Have you ever been to the Museum of Childhood in Bethnal Green in London? To be honest it’s more like a museum of nostalgia as the core audience seems to be thirtysomethings peering at their old toys in glass cases.
There were some children there too, playing at being giant vegetables in the Food Glorious Food exhibition and acting out their own Punch and Judy stories with the help of Mr and Mrs Punch puppets.
I had my own trip back in time; fond memories of my toy washing machine and iron, (Whoever bought me a toy iron please own up) Mr Greedy picnic set, the world of Beatrix Potter involving Mrs Tiggywinkle and the flopsy bunnies, Lego, Weebles, (wobble but they don’t fall down) Fisher Price and one of my first and still favourite books ‘Harry the Dirty Dog’.
It’s no wonder that children are so creative. They have the stimulus of a wealth of toys with which they are encouraged to play and have fun with. Toys don’t have to be the latest expensive gadgets, one small person was having a great time with a sandwich wrapper. They are small masters at creating whole new worlds of possibilities. They are encouraged to play and are positively egged on by adults.
But then something happens. We are expected to grow up. We go to school and we sit in rows and we are rewarded for getting things right, not for experimenting and using our creativity. We are taught formulaic language and maths skills. We are rewarded for success in ‘academic’ subjects.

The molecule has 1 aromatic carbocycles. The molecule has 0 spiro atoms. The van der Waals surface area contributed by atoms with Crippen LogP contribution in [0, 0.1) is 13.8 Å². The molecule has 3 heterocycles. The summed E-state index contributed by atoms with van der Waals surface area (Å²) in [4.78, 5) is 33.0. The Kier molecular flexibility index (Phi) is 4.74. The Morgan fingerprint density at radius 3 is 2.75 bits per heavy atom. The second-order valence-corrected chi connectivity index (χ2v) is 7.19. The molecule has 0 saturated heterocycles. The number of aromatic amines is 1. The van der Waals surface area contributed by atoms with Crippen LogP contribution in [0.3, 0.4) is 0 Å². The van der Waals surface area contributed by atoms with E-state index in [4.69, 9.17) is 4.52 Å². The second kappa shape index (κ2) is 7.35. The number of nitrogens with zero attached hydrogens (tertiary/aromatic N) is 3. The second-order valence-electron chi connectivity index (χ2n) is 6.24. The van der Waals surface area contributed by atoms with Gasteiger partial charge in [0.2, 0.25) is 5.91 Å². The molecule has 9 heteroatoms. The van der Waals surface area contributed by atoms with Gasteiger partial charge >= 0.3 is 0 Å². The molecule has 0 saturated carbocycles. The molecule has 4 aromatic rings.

We become afraid of experimenting and getting things wrong. Play is no longer encouraged. We learn that we are rewarded for getting things right and conforming to the expectations of the school curriculum. It becomes safer to fit in than to stand out.
I present at team days, creative workshops and conferences. When I ask adults to stand out and participate, nine times out of ten all eye contact ceases and people shrink into their chairs. They would rather die than volunteer to take part, partly, I think, for fear of what others will think of them if they ‘get it wrong’. In a room full of children I wouldn’t be able to move onto the next part until everyone had “had a go”.
So if we want to be creative and come up with new ideas we need to be more like the children that we once were.
- Be braver, expect that sometimes we don’t get things right first time. And that’s ok.
- Encourage and support your colleagues to be braver.
- Be more playful, psychologists have connected play to a creative mindset.
- Ask why?, engage that curiosity that children have and learn to question more.
- Stop caring what the other kids think. You are a wonderful individual. Be who you are.
If you like this post you may be interested in;
What Sir Ken Robinson has to say about schools killing creativity on TED.